Dirs: Pavol Pekarcik, Ivan Ostrchovsky, Peter Kerekes. Czech Republic-Croatia. 2013. 87mins
Some films are more fun to make than to view, and this may well have been the case with this wild experiment in what is not quite a mockumentary, nor really a fiction but certainly not a documentary. Though ostensibly a film about what happens to old terrorists today, the three directors who joined forces here are more interested in showing three people who may not be particularly clever or smart, but were brave enough, or maybe silly enough, once they disagreed with an oppressively corrupt system, to actually do something about it in their own naively clumsy way. They were not terribly successful…but at least they tried.
Somewhere in between terrorists, rebels, heroes and hopelessly innocent klutzes, the main characters of the film’s three episodes, may be all of that or simply normal people who had the guts to stand by their opinions and paid the full price for it.
Closer to comedy or satire than it is to either politics or drama, the self-indulgent wit of this light-hearted essay may entertain insiders who are capable of deciphering the deadpan winks and innuendoes addressed to them in the course of this film. But Velvet Terrorists’ (Zamatovi Teroristi) only hope to find wider audiences is in territories which have had similar unhappy experiences with the communist version of paradise, and therefore might grasp some of its intentions.
Somewhere in between terrorists, rebels, heroes and hopelessly innocent klutzes, the main characters of the film’s three episodes, may be all of that or simply normal people who had the guts to stand by their opinions and paid the full price for it. Each viewer is invited to decide for himself.
Stano (Stanislav Kratochvil) tried to blow up an official party tribune on May 1st but was far too clumsy to ever reach his goal and instead was condemned to 5 years in prison; Fero (Frantisek Bednar) took the trouble to contact foreign agencies who ignored him, before setting out on his own to shoot President Gustav Husak, but he was apprehended long before he could begin to put his plan into action and sent to prison for 14 years, and as for Vladimir (Vladimir Hucin), smarting after having served several undeserved stints behind bars, he blew up more than 50 Communist bulletin boards and was sentenced to another four years in jail.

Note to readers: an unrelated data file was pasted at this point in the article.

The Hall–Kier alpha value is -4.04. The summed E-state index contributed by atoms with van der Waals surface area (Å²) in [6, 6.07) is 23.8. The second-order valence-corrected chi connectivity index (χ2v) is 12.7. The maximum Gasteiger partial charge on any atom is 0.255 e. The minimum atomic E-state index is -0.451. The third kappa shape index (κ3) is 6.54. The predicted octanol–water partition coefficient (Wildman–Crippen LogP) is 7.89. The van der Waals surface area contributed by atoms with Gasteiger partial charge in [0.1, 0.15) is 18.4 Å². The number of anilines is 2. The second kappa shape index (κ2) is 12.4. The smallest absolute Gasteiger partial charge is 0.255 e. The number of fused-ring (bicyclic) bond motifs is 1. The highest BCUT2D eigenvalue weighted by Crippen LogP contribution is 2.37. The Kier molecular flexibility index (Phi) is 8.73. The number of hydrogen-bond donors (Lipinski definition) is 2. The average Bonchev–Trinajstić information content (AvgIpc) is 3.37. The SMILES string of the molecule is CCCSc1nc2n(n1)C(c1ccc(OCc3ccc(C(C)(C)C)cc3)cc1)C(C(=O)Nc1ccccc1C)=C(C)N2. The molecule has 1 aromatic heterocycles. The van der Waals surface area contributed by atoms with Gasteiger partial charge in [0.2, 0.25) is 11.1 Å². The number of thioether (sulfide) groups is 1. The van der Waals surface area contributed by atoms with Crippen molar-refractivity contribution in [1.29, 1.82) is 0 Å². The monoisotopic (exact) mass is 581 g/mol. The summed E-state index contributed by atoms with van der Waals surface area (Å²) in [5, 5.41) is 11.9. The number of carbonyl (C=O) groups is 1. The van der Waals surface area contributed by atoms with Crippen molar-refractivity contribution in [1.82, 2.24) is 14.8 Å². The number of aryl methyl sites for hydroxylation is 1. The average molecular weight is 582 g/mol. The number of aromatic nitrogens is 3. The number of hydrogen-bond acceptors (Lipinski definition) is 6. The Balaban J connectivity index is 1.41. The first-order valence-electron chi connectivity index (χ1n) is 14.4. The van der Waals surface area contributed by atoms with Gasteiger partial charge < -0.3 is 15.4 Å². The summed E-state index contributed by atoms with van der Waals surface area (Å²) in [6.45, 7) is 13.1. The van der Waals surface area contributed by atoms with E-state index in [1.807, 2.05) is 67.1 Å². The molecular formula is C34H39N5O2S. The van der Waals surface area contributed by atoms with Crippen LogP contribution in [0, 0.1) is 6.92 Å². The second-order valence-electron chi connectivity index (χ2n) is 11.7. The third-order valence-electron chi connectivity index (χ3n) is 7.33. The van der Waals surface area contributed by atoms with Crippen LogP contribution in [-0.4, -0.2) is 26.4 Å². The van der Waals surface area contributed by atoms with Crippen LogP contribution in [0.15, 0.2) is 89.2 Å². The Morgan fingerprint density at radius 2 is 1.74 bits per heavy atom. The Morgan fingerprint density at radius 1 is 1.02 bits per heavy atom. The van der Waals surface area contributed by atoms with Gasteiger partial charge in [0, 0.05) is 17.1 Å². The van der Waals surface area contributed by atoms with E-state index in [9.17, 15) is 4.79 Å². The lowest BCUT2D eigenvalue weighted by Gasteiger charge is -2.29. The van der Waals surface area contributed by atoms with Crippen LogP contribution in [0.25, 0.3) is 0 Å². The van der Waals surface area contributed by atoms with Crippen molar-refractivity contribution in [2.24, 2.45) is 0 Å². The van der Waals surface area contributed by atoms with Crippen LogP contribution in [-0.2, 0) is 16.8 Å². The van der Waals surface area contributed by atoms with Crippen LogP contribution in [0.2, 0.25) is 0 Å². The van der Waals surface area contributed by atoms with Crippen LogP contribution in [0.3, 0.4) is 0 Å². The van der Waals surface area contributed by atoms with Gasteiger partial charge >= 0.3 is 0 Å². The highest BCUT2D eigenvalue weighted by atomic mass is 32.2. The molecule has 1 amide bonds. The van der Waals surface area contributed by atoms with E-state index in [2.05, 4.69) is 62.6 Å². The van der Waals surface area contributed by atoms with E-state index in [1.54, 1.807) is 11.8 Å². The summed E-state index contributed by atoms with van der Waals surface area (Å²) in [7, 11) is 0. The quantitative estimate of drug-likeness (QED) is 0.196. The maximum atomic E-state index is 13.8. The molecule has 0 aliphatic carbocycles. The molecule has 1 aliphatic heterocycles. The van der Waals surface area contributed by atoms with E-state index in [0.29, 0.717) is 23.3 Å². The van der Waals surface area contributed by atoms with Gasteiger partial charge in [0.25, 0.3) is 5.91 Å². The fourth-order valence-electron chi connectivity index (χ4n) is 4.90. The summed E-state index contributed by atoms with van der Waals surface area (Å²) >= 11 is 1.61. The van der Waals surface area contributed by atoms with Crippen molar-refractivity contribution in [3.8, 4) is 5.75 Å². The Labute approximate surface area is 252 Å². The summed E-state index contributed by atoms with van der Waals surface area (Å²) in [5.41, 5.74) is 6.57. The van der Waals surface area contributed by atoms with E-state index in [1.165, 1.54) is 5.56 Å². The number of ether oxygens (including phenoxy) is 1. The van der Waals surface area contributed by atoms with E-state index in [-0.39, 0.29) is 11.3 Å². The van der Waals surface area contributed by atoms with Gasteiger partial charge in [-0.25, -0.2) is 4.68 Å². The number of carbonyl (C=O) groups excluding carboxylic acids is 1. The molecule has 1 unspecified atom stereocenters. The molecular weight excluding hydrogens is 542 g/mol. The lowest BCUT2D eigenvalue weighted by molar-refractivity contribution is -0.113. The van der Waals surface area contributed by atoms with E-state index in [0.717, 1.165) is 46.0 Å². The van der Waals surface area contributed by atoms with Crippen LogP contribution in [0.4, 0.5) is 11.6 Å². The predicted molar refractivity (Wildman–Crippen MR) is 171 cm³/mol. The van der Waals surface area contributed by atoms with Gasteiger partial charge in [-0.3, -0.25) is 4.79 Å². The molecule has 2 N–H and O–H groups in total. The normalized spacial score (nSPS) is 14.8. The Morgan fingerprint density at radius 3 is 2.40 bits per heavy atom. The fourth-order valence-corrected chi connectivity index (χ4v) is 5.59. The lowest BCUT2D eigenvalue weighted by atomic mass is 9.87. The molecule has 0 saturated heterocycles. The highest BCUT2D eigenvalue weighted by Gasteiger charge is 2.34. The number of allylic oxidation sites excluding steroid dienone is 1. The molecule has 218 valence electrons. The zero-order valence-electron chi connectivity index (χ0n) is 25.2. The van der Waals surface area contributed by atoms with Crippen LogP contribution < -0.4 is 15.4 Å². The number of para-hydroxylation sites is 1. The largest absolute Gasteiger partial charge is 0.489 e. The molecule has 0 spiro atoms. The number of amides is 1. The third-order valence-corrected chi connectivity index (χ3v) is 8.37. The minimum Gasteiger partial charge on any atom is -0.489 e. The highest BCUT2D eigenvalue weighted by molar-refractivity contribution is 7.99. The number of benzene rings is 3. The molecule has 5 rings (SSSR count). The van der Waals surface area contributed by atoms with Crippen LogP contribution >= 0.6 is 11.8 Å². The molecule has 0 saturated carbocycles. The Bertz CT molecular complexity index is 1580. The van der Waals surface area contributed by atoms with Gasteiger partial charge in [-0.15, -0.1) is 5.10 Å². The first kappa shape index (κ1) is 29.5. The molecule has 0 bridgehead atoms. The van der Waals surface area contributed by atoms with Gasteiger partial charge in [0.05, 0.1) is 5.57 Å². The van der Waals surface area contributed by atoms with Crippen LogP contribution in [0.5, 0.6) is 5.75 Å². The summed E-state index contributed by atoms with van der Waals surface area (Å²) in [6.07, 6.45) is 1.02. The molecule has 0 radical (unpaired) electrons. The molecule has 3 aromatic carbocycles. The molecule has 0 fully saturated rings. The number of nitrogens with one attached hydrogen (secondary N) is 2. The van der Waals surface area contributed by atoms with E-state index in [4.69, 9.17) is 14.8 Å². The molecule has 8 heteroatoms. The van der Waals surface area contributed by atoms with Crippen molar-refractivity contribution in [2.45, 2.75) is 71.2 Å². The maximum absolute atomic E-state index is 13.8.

Once the communists were ousted, the three of them, all sturdy, simple, no nonsense fellows, were released and the filmmaking trio tries to show how today. The old fire hasn’t still been extinguished in them, and given the same circumstances, might break out again at any time.
Today, Stano works on building sites, blind dates single women in the evenings and in between, drives around with his friends, all slightly tipsy, claiming to know what the world is all about and suggesting, for instance, that the best way for Stano to court a lady, is to throw a bomb in the lake, for at the sound of the explosion, she will have to jump, terrified, into his arms.
Fero may look like a respectable citizen in every respect, married and father of two grown-up sons, but he wouldn’t mind shooting a few villains from behind the wheel of his car. He teaches his wife to use a pistol and in his spare time, looks for the girl who used to be his partner in crime and has since cut him off.
As for Vladimir, the least tamed of the three, he runs a course for potential rebels and has at least one student he puts through arduous tests, just in case she will have to defend herself against some unpredictable danger. For dangers may change colors or flags, but they are always around.
The three directors apparently shared responsibilities on all three episodes, with Pekarcik contributing mostly on the cinematic side, Ostrachovsky as the weaponry expert, and Kerekes on the production. Most of their film seems to be staged to reflect today what their heroes were once. Though offering some inspired photography and lots of tongue-in-cheek humour, the film lacks the material to sustain a full-length feature without repetitions, incoherent moments and superfluous lengths.
Production companies: Peter Kerekes, Sentimentalfilm, Partizanfilm, Hypermarketfilm, Nukleusfilm, Czech TV, Slovak TV
International sales: Deckert Distribution, www.deckert-distribution.com
Producers: Juraj Balasz, Albert Malinovsky, Slavomir Kralovic, Tereza Horska, Silvie Holovska
Cinematography: Martin Kollar
Editors: Marek Sulik, Zuzana Cseplo
Music: Marian Curko
Main cast: Stanislav Kratochvíl, František Bednár, Vladimír Hučín, Amanda Nagyová, Marcela Bednárová, Iva Škrbelová